The communist camp began discrediting fascism on several fronts. They did not accept a mass character of the fascist movement; they described bourgeoise of all ranks as a driving force of the fascist counter-revolution; they theorized about various forms that fascism could take in different countries and assigned all authoritarian regimes to fascism, except the Soviet one. Such lines of thought have remained unchanged for years and were reinforced after World War II, as the Soviet Union and Western allies were victors, and the Left had an opportunity to write and rewrite history at will.

Marxists tried hard to camouflage the actual features of fascism, producing several conflicting explanations of the phenomenon that all insisted the doctrine has nothing to do with either socialism or the worker movement. Reverberation of the Marxist approach can be found in many scientific treatises on fascism and its place on the political spectrum that appeared after World War II

It is truly amazing the way the Left distort reality to support the Marxist view of Fascism. You can see it in summary form in that well-known Leftist rag "Wikipedia". Wikipedia says Fascism was Rightist on two main grounds: Its authoritarianism and its nationalism. The first ground is a real laugh. Without a doubt the most authoritarian form of politics is Communism. So is Communism Rightist? Its authoritariansm in fact identifies Fascism as Leftist

The second focus in Wikipedia is on Fascism's Nationalism. That argument has better traction because modern-day Leftists reject Nationalism. But Leftists did not always do that. Hitler was born in the 19th century (1889) and in the 19th and early 20th century, many Leftists were nationalist. One of the most fervent 19th century nationalists was in fact Friedrich Engels, the collaborator of Karl Marx. So the nationalism component of Fascism was thoroughly Leftist in its day. Wikipedia deliberately ignores history.

For a fuller historical treatment of Fascism, see my extensive article on the subject

Archbishop of Canterbury condemns gay marriage, but Anglican bishops remain divided

Welby is showing some spine in the matter. He might make a good Cantuar yet. He even seems to believe in God, not always guaranteed in the Anglican episcopate. Runcie clearly did not

The head of the Anglican Communion attempted to reinforce the church's stance against homosexual marriage this week, but the move was squashed by outcry from various bishops.

The controversy came to a head during the ongoing 2022 Lambeth Conference — a rare meeting of Anglican Communion bishops from around the world.

The Global South Fellowship of Anglican Churches (GSFA) — self-described as "a worldwide fellowship of orthodox Anglican Provinces and Dioceses within the Anglican Communion" — came to the conference with the gay marriage ban firmly on their agenda.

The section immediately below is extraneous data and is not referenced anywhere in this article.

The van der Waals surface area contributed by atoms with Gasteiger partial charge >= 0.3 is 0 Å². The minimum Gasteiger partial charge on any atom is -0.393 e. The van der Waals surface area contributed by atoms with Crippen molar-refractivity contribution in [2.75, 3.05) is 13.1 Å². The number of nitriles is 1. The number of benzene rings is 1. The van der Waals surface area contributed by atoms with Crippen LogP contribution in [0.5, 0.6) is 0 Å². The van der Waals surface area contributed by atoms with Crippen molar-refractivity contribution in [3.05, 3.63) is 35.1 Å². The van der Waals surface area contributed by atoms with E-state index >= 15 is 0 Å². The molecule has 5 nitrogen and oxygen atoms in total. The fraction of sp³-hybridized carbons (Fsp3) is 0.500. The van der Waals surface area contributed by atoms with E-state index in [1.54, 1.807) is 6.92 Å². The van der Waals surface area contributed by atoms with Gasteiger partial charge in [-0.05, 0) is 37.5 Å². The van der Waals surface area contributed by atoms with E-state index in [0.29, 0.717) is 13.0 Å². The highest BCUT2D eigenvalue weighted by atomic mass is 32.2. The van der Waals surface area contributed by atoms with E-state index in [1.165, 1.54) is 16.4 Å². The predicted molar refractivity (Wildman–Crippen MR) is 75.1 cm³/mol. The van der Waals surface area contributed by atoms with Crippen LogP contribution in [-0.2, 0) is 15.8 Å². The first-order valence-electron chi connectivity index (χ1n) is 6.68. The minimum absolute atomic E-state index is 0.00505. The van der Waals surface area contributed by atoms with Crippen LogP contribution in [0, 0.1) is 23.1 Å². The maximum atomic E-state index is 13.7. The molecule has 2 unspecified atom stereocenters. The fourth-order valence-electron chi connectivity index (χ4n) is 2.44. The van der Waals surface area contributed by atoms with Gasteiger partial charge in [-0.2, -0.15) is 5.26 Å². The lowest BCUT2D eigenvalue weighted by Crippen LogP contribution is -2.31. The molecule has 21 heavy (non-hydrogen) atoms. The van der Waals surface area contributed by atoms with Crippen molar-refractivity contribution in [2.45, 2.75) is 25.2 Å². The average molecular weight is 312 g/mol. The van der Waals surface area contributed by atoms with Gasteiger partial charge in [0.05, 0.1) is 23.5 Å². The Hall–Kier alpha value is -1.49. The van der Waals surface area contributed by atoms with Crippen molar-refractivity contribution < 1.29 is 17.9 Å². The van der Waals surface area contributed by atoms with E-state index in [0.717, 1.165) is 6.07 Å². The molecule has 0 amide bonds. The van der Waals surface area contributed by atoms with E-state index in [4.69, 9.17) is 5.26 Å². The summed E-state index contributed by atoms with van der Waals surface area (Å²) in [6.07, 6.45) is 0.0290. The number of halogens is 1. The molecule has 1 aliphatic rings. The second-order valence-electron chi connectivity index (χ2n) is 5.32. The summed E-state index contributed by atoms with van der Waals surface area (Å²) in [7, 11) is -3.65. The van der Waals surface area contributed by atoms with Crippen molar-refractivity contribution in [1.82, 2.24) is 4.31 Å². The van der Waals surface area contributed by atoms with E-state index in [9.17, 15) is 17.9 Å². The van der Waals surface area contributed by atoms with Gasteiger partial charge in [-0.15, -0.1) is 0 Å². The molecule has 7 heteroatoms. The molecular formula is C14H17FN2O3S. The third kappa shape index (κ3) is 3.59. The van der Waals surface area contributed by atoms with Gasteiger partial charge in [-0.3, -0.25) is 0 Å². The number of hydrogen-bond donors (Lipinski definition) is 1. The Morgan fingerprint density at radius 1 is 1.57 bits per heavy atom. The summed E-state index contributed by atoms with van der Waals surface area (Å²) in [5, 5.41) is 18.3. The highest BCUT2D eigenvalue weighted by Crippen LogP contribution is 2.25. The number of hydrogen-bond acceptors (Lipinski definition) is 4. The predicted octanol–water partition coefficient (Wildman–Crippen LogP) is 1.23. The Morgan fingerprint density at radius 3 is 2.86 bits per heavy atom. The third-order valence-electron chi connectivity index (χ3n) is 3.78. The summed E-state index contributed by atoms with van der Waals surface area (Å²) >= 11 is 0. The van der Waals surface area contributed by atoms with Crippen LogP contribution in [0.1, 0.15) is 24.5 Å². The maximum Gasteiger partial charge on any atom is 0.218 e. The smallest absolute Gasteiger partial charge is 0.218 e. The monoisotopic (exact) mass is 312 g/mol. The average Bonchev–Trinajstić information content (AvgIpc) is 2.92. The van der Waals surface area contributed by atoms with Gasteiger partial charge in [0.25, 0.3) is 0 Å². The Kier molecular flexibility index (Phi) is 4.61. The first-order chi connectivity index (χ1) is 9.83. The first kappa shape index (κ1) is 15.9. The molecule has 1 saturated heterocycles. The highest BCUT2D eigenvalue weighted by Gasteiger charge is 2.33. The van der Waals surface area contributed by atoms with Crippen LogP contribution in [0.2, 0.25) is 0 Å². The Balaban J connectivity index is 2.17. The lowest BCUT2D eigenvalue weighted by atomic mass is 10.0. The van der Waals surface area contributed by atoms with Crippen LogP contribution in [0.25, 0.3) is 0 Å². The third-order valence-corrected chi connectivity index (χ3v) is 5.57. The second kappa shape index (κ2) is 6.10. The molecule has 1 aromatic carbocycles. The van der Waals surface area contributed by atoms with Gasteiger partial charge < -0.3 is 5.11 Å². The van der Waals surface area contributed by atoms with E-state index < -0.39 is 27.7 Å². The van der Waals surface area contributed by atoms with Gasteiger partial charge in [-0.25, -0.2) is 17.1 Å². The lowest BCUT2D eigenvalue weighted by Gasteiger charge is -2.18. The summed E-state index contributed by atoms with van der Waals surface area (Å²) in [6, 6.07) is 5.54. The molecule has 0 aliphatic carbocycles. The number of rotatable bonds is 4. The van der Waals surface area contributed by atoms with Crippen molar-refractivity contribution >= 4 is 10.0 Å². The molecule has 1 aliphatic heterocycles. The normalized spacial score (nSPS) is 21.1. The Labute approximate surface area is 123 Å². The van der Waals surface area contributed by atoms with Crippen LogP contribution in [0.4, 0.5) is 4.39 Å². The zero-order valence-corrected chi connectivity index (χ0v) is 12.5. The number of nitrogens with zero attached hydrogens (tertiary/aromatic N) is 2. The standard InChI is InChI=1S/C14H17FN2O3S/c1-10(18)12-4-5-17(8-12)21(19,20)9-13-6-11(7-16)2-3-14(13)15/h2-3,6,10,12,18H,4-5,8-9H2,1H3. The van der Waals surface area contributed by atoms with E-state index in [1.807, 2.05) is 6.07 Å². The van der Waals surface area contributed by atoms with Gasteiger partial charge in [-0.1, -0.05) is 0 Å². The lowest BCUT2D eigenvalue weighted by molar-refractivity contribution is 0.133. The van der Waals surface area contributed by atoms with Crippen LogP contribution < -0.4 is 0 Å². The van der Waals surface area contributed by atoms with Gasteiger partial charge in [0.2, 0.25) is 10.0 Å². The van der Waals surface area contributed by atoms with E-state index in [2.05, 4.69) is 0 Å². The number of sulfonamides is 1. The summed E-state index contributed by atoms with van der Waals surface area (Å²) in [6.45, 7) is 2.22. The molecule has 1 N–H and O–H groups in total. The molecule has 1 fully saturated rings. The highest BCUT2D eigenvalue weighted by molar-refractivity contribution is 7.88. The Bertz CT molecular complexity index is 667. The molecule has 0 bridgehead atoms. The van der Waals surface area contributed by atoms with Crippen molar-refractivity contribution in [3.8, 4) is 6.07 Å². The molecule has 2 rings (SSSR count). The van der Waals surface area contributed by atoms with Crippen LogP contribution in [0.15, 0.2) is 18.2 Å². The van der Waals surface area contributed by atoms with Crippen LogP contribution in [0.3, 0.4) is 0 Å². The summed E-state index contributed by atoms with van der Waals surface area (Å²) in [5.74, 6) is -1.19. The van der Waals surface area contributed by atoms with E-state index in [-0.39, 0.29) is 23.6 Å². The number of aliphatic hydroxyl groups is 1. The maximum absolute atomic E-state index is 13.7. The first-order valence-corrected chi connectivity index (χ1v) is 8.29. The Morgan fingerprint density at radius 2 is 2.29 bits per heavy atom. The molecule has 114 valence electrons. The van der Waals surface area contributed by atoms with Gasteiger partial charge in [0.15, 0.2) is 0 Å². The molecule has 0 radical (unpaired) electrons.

"We often feel that our voices are not listened to, or respected," South Sudanese Primate Rev. Justin Badi told The Church Times. "Today, in Canterbury, we may be ‘gathered together’, but we most certainly cannot ‘walk together’ until Provinces which have gone against scripture — and the will of the consensus of the bishops — repent and return to orthodoxy."

He continued, "The Communion is not in a healthy condition at present, and only major surgery will put that right."

They were bolstered in private, if not publicly, by Archbishop of Canterbury Justin Welby. The archbishop, by the nature of his office, is the most senior cleric in the Anglican Communion but holds limited powers of governance on his own.

Welby met with the GSFA in private on July 29 and offered to write a letter backing the traditional view of marriage, according to Anglican Church journalist George Conger. A call was scheduled for the conference — a sort of vote amongst the bishops to endorse or abandon proposed belief statements.

The next day — after word got out about the push for a formal rejection of homosexual marriage — the conference was threatened with chaos.

Many bishops reportedly stayed seated and did not receive the Eucharist during the mass. Protests against recording votes on church calls arose, and eventually, the conference ceased keeping track of individual bishops' decisions.

The call to reinforce Lambeth 1.10 was eventually dropped.

However, there was no demonstration against the archbishop nor the conference, and proceedings continued.

Despite the fervor, Welby made good on his promised letter, released to the faithful on Tuesday.

"I wanted to write this letter to you now so that I can clarify two matters for all of us. Given the deep differences that exist within the Communion over same-sex marriage and human sexuality, I thought it important to set down what is the case," Welby wrote in his letter.

He continued, "I write therefore to affirm that the validity of the resolution passed at the Lambeth Conference 1998, 1:10 is not in doubt and that whole resolution is still in existence. Indeed the Call on Human Dignity made clear this is the case, as the resolution is quoted from three times in the paragraph 2.3 of the Call on Human Dignity."